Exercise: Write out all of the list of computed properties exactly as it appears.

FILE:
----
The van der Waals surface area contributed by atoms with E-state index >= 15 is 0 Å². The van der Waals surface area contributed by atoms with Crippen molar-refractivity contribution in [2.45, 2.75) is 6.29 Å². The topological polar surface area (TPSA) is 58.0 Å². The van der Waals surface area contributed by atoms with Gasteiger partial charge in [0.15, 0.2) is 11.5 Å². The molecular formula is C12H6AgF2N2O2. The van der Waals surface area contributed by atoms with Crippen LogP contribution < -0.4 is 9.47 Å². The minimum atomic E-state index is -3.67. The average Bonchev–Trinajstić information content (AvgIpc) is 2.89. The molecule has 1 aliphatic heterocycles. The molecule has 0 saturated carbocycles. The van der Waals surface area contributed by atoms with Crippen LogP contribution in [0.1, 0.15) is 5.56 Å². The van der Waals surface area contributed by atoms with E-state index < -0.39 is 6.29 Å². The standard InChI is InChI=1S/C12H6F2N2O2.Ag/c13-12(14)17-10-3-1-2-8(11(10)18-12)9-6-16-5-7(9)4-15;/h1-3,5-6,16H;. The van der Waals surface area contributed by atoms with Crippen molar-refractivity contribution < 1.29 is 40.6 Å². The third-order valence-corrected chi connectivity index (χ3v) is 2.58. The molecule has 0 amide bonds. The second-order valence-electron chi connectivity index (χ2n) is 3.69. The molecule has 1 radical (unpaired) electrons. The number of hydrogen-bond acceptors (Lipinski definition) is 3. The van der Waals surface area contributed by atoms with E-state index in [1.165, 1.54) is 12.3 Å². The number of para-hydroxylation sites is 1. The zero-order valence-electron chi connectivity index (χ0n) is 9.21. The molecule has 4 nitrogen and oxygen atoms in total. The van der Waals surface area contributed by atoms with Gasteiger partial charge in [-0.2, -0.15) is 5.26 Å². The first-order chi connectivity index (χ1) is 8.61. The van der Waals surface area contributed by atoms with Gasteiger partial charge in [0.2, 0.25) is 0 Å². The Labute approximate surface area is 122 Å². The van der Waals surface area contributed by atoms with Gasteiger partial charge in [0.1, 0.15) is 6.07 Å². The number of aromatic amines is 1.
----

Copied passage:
The van der Waals surface area contributed by atoms with E-state index >= 15 is 0 Å². The van der Waals surface area contributed by atoms with Crippen molar-refractivity contribution in [2.45, 2.75) is 6.29 Å². The topological polar surface area (TPSA) is 58.0 Å². The van der Waals surface area contributed by atoms with Gasteiger partial charge in [0.15, 0.2) is 11.5 Å². The molecular formula is C12H6AgF2N2O2. The van der Waals surface area contributed by atoms with Crippen LogP contribution < -0.4 is 9.47 Å². The minimum atomic E-state index is -3.67. The average Bonchev–Trinajstić information content (AvgIpc) is 2.89. The molecule has 1 aliphatic heterocycles. The molecule has 0 saturated carbocycles. The van der Waals surface area contributed by atoms with Crippen LogP contribution in [0.1, 0.15) is 5.56 Å². The van der Waals surface area contributed by atoms with E-state index < -0.39 is 6.29 Å². The standard InChI is InChI=1S/C12H6F2N2O2.Ag/c13-12(14)17-10-3-1-2-8(11(10)18-12)9-6-16-5-7(9)4-15;/h1-3,5-6,16H;. The van der Waals surface area contributed by atoms with Crippen molar-refractivity contribution < 1.29 is 40.6 Å². The third-order valence-corrected chi connectivity index (χ3v) is 2.58. The molecule has 0 amide bonds. The second-order valence-electron chi connectivity index (χ2n) is 3.69. The molecule has 1 radical (unpaired) electrons. The number of hydrogen-bond acceptors (Lipinski definition) is 3. The van der Waals surface area contributed by atoms with E-state index in [1.165, 1.54) is 12.3 Å². The number of para-hydroxylation sites is 1. The zero-order valence-electron chi connectivity index (χ0n) is 9.21. The molecule has 4 nitrogen and oxygen atoms in total. The van der Waals surface area contributed by atoms with Gasteiger partial charge in [-0.2, -0.15) is 5.26 Å². The first-order chi connectivity index (χ1) is 8.61. The van der Waals surface area contributed by atoms with Gasteiger partial charge in [0.2, 0.25) is 0 Å². The Labute approximate surface area is 122 Å². The van der Waals surface area contributed by atoms with Gasteiger partial charge in [0.1, 0.15) is 6.07 Å². The number of aromatic amines is 1.